Sins: Uncovered or Covered


I had the sobering opportunity to memorize Psalm 32 recently. O, the depths of iniquity. O, the deception and attachment of sin, like worms that fasten onto us and creep inside, unseen, destroying our flesh.

My first (and human) impulse when I sin is to hide it and not let others know. I don’t want others to know exactly how wicked my heart is or how great those worms in me are. Perhaps I am afraid of the raised eyebrows of others. Perhaps I have made a little agreement with the worms. After all, they have promised me great pleasure.

Psalm 32 has given me a new understanding about my sin. It has been like sunshine that pierces my heart: a healing balm on one hand, a penetrating and convicting radiation treatment on the other.

Verses 1 through 5 talk about a process of going from hiding sin to revealing sin. Verses 1 and 2 talk about a man who is honest about his sin. He does not hide it but reveals it to Yahweh and receives blessing. His transgression is forgiven. His sin is covered. Yahweh does not count his sin against him. This man is not deceptive about his sin.

But why does David begin this way? He knows the blessing of the Lord because he has walked a certain road: the road from deception to confession. Verses 3 through 4 show David’s reason (ground) for understanding the blessing of honest confession. In verse 4 we learn that David kept his sin silent and God’s own hand was against him, heavy and harmful, like the sun in the middle of summer, baking the parched ground. Because of this, David says that he groaned day and night because his bones were wasting away. God’s hand is heavy on those whose sin is hidden.

In verse 5 David cannot stand the strain anymore. Yahweh’s forgiveness comes rushing in when David confesses his transgression to him. Interestingly, David says, “I did not cover my iniquity” (Ps. 32:5b). Earlier David had said “Blessed is the one (…) whose sin is covered” (32:1). David does not cover his sin, but God does.

This was obvious to me, and yet I needed to hear it. I am not the one who is to cover my sin. God is. My job is to get my sins into the light, confess my worms, show my ugliness. It is in the hands of Yahweh to cover it, forgive it, not count it. When I try to take Yahweh’s place and cover my own sin the worms grow large, the hand of Yahweh presses hard and my bones waste away.

In this situation, God’s heavy hand is a mercy to me. Sometimes he uses a heavy hand to bring back a wayward lamb. But it was not so with a different Lamb. There was another man named Jesus who approached the Father. He presented sins to the Father. He was not met with mercy. He was not met with forgiveness or a covering. The Father loathed him as the greatest sinner (2 Cor. 5:21), for he carried my sick sins and the sins of the world (1 John 2:2) in his pure heart. The Father unleashed atomic hell-fury on him instead of me.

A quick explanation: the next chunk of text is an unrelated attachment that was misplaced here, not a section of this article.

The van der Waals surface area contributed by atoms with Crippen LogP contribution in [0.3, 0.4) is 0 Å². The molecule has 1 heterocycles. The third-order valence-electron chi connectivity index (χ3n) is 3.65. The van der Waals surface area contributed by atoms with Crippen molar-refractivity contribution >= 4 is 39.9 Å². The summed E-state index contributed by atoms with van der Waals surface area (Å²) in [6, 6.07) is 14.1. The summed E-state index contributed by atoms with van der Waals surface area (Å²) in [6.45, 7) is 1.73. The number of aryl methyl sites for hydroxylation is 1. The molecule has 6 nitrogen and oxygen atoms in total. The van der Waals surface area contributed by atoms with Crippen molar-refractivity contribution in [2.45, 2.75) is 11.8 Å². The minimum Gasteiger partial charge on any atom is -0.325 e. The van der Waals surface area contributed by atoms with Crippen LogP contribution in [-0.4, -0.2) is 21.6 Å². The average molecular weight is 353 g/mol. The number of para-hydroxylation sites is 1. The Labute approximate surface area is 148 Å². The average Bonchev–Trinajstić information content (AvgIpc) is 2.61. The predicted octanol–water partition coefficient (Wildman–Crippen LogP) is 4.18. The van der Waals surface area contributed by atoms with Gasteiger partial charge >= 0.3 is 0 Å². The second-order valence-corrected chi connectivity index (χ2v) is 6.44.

When we uncover our sins to God, when we confess them, he is faithful and just to forgive us our sins and to cleanse us from all unrighteousness (1 John 1:9). Christ was punished so that we could uncover our sins to the Father and find forgiveness.

Ben Katterson Third Year Seminary Student

John Piper at Homecoming:
“Precision with God’s Words, Love for God’s Glory”

Join us for our weekly Chapel Service on Thursday, February 25th, 12:45-1:45pm, featuring Kenny Stokes on Church Planting.


Prayer Requests:

1. Pray for Bethlehem College & Seminary alumni who labor for the gospel in places where our revealing their identities would place their ministries and personal security in greater danger.

2. Pray for students in our church-planting program who are launching new churches here and abroad.

3. Pray for rising seminary and college graduates that God would make clear his calling on their next season of ministry.

4. We are praying toward a goal of 250 Serious Joy Scholarships of $10,000 each funded by June 30, 2016. At this writing 77% of those scholarships have been funded or pledged. Please pray whether you might be called to help fund 58 more scholarships in full or in part.